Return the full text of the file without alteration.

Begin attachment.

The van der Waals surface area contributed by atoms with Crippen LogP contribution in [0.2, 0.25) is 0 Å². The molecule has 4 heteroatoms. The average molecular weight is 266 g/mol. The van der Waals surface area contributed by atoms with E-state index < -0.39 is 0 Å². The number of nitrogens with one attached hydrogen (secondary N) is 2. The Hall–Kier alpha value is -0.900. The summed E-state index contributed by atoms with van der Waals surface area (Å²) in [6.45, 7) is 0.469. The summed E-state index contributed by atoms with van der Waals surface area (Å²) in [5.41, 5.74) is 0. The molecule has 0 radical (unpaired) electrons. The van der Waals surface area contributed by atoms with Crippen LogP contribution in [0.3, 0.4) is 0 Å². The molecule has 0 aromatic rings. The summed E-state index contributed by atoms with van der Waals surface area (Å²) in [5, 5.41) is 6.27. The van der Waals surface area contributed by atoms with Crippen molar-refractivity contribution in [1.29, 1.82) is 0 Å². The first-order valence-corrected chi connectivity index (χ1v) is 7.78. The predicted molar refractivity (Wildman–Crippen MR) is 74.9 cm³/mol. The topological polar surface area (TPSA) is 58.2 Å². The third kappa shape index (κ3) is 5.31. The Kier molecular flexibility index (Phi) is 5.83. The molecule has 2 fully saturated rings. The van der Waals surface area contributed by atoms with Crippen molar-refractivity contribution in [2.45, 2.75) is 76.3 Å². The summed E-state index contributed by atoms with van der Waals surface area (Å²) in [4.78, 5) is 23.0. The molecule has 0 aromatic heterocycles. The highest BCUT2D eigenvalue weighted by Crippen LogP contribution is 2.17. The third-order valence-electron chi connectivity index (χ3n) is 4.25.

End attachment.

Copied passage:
The van der Waals surface area contributed by atoms with Crippen LogP contribution in [0.2, 0.25) is 0 Å². The molecule has 4 heteroatoms. The average molecular weight is 266 g/mol. The van der Waals surface area contributed by atoms with E-state index < -0.39 is 0 Å². The number of nitrogens with one attached hydrogen (secondary N) is 2. The Hall–Kier alpha value is -0.900. The summed E-state index contributed by atoms with van der Waals surface area (Å²) in [6.45, 7) is 0.469. The summed E-state index contributed by atoms with van der Waals surface area (Å²) in [5.41, 5.74) is 0. The molecule has 0 radical (unpaired) electrons. The van der Waals surface area contributed by atoms with Crippen LogP contribution in [0.3, 0.4) is 0 Å². The molecule has 0 aromatic rings. The summed E-state index contributed by atoms with van der Waals surface area (Å²) in [5, 5.41) is 6.27. The van der Waals surface area contributed by atoms with Crippen molar-refractivity contribution in [1.29, 1.82) is 0 Å². The first-order valence-corrected chi connectivity index (χ1v) is 7.78. The predicted molar refractivity (Wildman–Crippen MR) is 74.9 cm³/mol. The topological polar surface area (TPSA) is 58.2 Å². The third kappa shape index (κ3) is 5.31. The Kier molecular flexibility index (Phi) is 5.83. The molecule has 2 fully saturated rings. The van der Waals surface area contributed by atoms with Crippen molar-refractivity contribution in [2.45, 2.75) is 76.3 Å². The summed E-state index contributed by atoms with van der Waals surface area (Å²) in [4.78, 5) is 23.0. The molecule has 0 aromatic heterocycles. The highest BCUT2D eigenvalue weighted by Crippen LogP contribution is 2.17. The third-order valence-electron chi connectivity index (χ3n) is 4.25.